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Sunday, 22 September, 2002, 10:51 GMT 11:51 UK
Analysis: Israel's tactics in Ramallah
An undated photo released by Israel shows Mr Arafat's office shaded in red and possible army positions in blue
Israel's plans in the latest standoff are not fully clear
Paul Wood

What are the Israelis up to at the Muqata'a, as Yasser Arafat's Ramallah headquarters is known?

After all, it is not the "return address" for Thursday's Tel Aviv bus bombing. That belongs to Hamas.

The ostensible aim of the operation is to seize wanted men, including the Palestinian head of intelligence General Tawfik Tirawi.

This underlines the Israeli contention that the authors of many terror attacks are part of Mr Arafat's inner circle.

Demonstrators in Gaza City
Demonstrators have taken to the streets in support of Arafat
Israeli television reports that the real aim is to make life so uncomfortable for Mr Arafat that he will leave the Palestinian territories.

That would allow Ariel Sharon and his Cabinet to avoid the difficult decision to actually expel him.

The Israeli Army is said to view the siege as a further step towards removing Mr Arafat from his position as leader of the Palestinians. This is a declared objective not only of the Israeli Government, but of Washington, too.

Popular feeling

Arafat's popularity has been slipping among his own people.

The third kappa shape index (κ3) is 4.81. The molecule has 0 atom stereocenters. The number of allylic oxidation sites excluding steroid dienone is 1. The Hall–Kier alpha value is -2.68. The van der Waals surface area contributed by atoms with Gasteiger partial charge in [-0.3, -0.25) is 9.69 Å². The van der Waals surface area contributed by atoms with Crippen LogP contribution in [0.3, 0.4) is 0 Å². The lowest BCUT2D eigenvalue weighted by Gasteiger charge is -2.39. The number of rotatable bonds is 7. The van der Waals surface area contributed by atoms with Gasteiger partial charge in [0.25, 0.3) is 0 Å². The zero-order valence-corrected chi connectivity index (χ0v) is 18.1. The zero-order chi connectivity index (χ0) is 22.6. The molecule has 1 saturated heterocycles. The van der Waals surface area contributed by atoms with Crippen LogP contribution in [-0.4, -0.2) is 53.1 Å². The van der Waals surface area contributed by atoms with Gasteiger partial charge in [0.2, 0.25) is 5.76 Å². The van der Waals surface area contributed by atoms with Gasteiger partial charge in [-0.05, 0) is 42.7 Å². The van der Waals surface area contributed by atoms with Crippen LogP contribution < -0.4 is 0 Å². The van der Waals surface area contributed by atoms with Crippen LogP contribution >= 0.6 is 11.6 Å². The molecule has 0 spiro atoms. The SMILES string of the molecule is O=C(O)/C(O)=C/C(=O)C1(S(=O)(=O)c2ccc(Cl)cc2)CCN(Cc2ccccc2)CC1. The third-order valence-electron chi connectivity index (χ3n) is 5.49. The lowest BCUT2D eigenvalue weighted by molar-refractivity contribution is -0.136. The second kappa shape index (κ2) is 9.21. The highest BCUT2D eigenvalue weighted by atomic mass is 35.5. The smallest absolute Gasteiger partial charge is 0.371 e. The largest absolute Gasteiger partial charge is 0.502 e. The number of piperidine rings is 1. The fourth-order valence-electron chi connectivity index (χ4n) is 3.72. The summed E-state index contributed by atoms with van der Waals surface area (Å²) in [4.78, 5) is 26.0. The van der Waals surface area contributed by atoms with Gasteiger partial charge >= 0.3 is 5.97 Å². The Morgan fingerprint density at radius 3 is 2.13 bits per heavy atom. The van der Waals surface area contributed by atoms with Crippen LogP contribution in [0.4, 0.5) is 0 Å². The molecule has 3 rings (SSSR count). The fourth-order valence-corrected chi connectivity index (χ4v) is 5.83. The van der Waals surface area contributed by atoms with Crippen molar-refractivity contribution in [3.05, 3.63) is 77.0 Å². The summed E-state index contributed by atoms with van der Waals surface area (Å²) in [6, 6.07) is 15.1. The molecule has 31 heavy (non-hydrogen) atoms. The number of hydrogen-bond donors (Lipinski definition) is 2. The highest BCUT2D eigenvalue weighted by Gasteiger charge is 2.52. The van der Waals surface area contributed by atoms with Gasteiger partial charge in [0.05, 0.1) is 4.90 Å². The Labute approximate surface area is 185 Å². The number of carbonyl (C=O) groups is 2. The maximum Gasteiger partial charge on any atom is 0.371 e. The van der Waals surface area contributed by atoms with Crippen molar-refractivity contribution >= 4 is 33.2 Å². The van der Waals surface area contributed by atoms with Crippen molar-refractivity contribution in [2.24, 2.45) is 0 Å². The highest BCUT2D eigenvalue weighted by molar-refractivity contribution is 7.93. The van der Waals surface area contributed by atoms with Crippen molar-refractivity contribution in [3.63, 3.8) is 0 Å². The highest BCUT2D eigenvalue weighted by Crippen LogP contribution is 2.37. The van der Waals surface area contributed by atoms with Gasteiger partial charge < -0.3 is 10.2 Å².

But if the Israelis hoped to destroy his authority along with his office complex, their action has served only as a rallying call for the beleaguered Palestinians.

Thousands of youths have braved the curfew and Israeli tanks to protest against any attempt to harm Mr Arafat.

The Israelis have promised this is not their intention and Israeli troops at the scene say they have been ordered not to fire at the building which houses the Palestinian leader's personal quarters.

But the psychological pressure continues. Since last Thursday night, no food and drink has been allowed in (although the Israelis have made clear they will allow food and medical supplies to be sent if necessary).

Phone lines and power are cut off from time to time.

Arafat alone

There have been no international visits - no diplomats expressing concern, no groups of singing peace activists and no journalists to hang on Mr Arafat's every word.

Instead Mr Arafat has been making a long round of telephone calls to world leaders from his desk in the Muqata'a.

The last siege was brought to and end after Crown Prince Abdullah of Saudi Arabia called President Bush, who in turned called Prime Minister Sharon.

This time around there has been strong condemnation of the Israeli siege from the Arab world and from the European Union.

President Chirac of France spoke to Mr Arafat and said he was "appalled" at what was happening.

But, crucially, there has been only half-hearted and low-level intervention from the United States.

That may change if US coalition building for a war on Iraq is damaged by Arab fury over the siege.

On Saturday, for instance, Jordan called on Israel to halt its operations in the Palestinian territories because of the threat to stability throughout the region.

Both sides are waiting to see if these international pressures to come into play.

But the Israelis assume they have a US green light to continue, at least for the time being. It could be another long stay for Mr Arafat at his desk in the Muqata'a.

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See also:

21 Sep 02 | Middle East
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